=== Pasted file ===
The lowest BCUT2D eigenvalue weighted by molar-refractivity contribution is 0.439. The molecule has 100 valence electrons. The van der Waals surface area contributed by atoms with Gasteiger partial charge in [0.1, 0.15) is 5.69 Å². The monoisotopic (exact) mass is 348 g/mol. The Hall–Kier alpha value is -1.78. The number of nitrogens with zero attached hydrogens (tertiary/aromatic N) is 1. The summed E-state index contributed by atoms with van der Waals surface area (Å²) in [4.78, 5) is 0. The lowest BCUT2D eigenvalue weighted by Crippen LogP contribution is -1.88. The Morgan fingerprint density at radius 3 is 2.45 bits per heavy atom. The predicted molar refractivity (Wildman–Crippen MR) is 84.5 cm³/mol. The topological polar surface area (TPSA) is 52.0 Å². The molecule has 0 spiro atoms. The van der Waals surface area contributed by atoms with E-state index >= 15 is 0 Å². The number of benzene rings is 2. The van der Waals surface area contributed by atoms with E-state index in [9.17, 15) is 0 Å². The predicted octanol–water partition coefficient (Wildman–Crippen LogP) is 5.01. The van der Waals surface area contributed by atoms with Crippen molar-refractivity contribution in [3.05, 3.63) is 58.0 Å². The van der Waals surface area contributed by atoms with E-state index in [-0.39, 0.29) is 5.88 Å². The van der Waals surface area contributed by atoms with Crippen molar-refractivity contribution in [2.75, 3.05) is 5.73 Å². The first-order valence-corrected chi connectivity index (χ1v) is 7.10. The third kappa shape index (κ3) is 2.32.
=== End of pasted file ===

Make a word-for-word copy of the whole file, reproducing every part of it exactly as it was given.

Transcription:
The lowest BCUT2D eigenvalue weighted by molar-refractivity contribution is 0.439. The molecule has 100 valence electrons. The van der Waals surface area contributed by atoms with Gasteiger partial charge in [0.1, 0.15) is 5.69 Å². The monoisotopic (exact) mass is 348 g/mol. The Hall–Kier alpha value is -1.78. The number of nitrogens with zero attached hydrogens (tertiary/aromatic N) is 1. The summed E-state index contributed by atoms with van der Waals surface area (Å²) in [4.78, 5) is 0. The lowest BCUT2D eigenvalue weighted by Crippen LogP contribution is -1.88. The Morgan fingerprint density at radius 3 is 2.45 bits per heavy atom. The predicted molar refractivity (Wildman–Crippen MR) is 84.5 cm³/mol. The topological polar surface area (TPSA) is 52.0 Å². The molecule has 0 spiro atoms. The van der Waals surface area contributed by atoms with E-state index >= 15 is 0 Å². The number of benzene rings is 2. The van der Waals surface area contributed by atoms with E-state index in [9.17, 15) is 0 Å². The predicted octanol–water partition coefficient (Wildman–Crippen LogP) is 5.01. The van der Waals surface area contributed by atoms with Crippen molar-refractivity contribution in [3.05, 3.63) is 58.0 Å². The van der Waals surface area contributed by atoms with E-state index in [-0.39, 0.29) is 5.88 Å². The van der Waals surface area contributed by atoms with Crippen molar-refractivity contribution in [2.75, 3.05) is 5.73 Å². The first-order valence-corrected chi connectivity index (χ1v) is 7.10. The third kappa shape index (κ3) is 2.32.